National Curriculum Standards for Social Studies (NCSS)
TIME, CONTINUITY, AND CHANGE
SOCIAL STUDIES PROGRAMS SHOULD INCLUDE EXPERIENCES THAT PROVIDE FOR THE STUDY OF THE PAST AND ITS LEGACY.
KNOWLEDGE - Learners will understand:
The study of the past provides a representation of the history of communities, nations, and the world.
That learning about the past requires the interpretation of sources, and that using varied sources provides the potential for a more balanced interpretive record of the past.
That historical interpretations of the same event may differ on the basis of such factors as conflicting evidence from varied sources, national or cultural perspectives, and the point of view of the researcher.
Key historical periods and patterns of change within and across cultures (e.g., the rise and fall of ancient civilizations, the development of technology, the rise of modern nation-states, and the establishment and breakdown of colonial systems).
The contributions of key persons, groups, and events from the past and their influence on the present.
The influences of social, geographic, economic, and cultural factors an the history of local areas, states, nations, and the world.
PEOPLE, PLACES, AND ENVIRONMENTS
SOCIAL STUDIES PROGRAMS SHOULD INCLUDE EXPERIENCES THAT PROVIDE FOR THE STUDY OF PEOPLE, PLACES, AND ENVIRONMENTS.
PRODUCTS - Learners demonstrate understanding by:
Constructing a map depicting the historical expansion of a nation or empire that demonstrates an understanding of relative location, distance, direction, boundaries, major physical features, size, and shape.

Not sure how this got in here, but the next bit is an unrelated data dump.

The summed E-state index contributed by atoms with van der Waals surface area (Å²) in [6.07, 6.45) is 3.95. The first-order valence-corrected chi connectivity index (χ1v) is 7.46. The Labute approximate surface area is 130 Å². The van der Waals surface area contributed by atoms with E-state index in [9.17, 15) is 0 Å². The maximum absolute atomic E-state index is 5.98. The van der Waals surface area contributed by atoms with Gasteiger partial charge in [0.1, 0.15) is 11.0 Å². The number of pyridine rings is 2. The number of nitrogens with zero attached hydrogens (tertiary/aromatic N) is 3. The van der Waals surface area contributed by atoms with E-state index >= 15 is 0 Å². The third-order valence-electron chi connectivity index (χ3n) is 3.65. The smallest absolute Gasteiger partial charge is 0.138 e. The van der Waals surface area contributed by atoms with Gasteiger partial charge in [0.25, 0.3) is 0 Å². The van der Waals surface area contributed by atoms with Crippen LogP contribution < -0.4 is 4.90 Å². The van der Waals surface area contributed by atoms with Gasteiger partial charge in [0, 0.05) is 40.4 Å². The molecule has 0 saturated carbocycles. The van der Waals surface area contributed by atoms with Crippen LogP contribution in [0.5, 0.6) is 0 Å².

National Center for History in Schools (NCHS)
Historical Thinking Standards
Identify the temporal structure of a historical narrative or story.
Reconstruct patterns of historical succession and duration; explain historical continuity and change.
Reconstruct the literal meaning of a historical passage.
Identify the central question(s) the historical narrative addresses.
Historical Analysis and Interpretation
Draw comparisons across eras and regions in order to define enduring issues.
Challenge arguments of historical inevitability.
Hold interpretations of history as tentative.
Historical Research Capabilities
Formulate historical questions.
Historical Issues-Analysis and Decision-Making
Identify issues and problems in the past.
Identify relevant historical antecedents.
World History Content Standards
Era 2: Early Civilizations and the Emergence of Pastoral Peoples, 4000-1000 BCE
The major characteristics of civilization and how civilizations emerged in Mesopotamia, Egypt, and the Indus valley.
The student understands how Mesopotamia, Egypt, and the Indus valley became centers of dense population, urbanization, and cultural innovation in the fourth and third millennia BCE.
The student understands how commercial and cultural interactions contributed to change in the Tigris-Euphrates, Indus, and Nile regions.
How agrarian societies spread and new states emerged in the third and second millennia BCE.
The student understands how new centers of agrarian society arose in the third and second millennia BCE.
The political, social, and cultural consequences of population movements and militarization in Eurasia in the second millennium BCE.
The student understands the social and cultural effects that militarization and the emergence of new kingdoms had on peoples of Southwest Asia and Egypt in the second millennium BCE.
Major trends in Eurasia and Africa from 4000-1000 BCE.
The student understands major trends in Eurasia and Africa from 4000 to 1000 BCE.
Era 3: Classical Traditions, Major Religions, and Giant Empires, 1000 BCE-300 CE
Innovation and change from 1000-600 BCE horses, ships, iron, and monotheistic faith.
The student understands how states developed in the upper Nile valley and Red Sea region and how iron technology contributed to the expansion of agricultural societies in Sub-Saharan Africa.